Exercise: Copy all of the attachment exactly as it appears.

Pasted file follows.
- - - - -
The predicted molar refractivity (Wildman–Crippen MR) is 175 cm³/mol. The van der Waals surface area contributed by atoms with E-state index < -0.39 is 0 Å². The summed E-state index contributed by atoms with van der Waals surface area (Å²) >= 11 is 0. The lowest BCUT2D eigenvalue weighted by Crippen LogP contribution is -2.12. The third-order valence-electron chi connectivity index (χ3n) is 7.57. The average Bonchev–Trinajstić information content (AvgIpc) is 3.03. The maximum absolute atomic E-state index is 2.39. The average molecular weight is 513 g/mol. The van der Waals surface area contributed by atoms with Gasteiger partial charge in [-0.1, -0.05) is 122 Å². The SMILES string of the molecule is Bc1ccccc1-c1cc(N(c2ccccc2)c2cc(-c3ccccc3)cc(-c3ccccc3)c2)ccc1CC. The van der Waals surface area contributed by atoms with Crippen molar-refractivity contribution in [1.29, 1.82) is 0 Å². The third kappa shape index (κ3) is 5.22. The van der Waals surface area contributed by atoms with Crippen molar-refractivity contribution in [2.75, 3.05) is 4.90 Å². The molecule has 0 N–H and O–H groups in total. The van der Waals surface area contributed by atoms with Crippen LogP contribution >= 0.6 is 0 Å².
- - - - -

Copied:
The predicted molar refractivity (Wildman–Crippen MR) is 175 cm³/mol. The van der Waals surface area contributed by atoms with E-state index < -0.39 is 0 Å². The summed E-state index contributed by atoms with van der Waals surface area (Å²) >= 11 is 0. The lowest BCUT2D eigenvalue weighted by Crippen LogP contribution is -2.12. The third-order valence-electron chi connectivity index (χ3n) is 7.57. The average Bonchev–Trinajstić information content (AvgIpc) is 3.03. The maximum absolute atomic E-state index is 2.39. The average molecular weight is 513 g/mol. The van der Waals surface area contributed by atoms with Gasteiger partial charge in [-0.1, -0.05) is 122 Å². The SMILES string of the molecule is Bc1ccccc1-c1cc(N(c2ccccc2)c2cc(-c3ccccc3)cc(-c3ccccc3)c2)ccc1CC. The van der Waals surface area contributed by atoms with Crippen molar-refractivity contribution in [1.29, 1.82) is 0 Å². The third kappa shape index (κ3) is 5.22. The van der Waals surface area contributed by atoms with Crippen molar-refractivity contribution in [2.75, 3.05) is 4.90 Å². The molecule has 0 N–H and O–H groups in total. The van der Waals surface area contributed by atoms with Crippen LogP contribution >= 0.6 is 0 Å².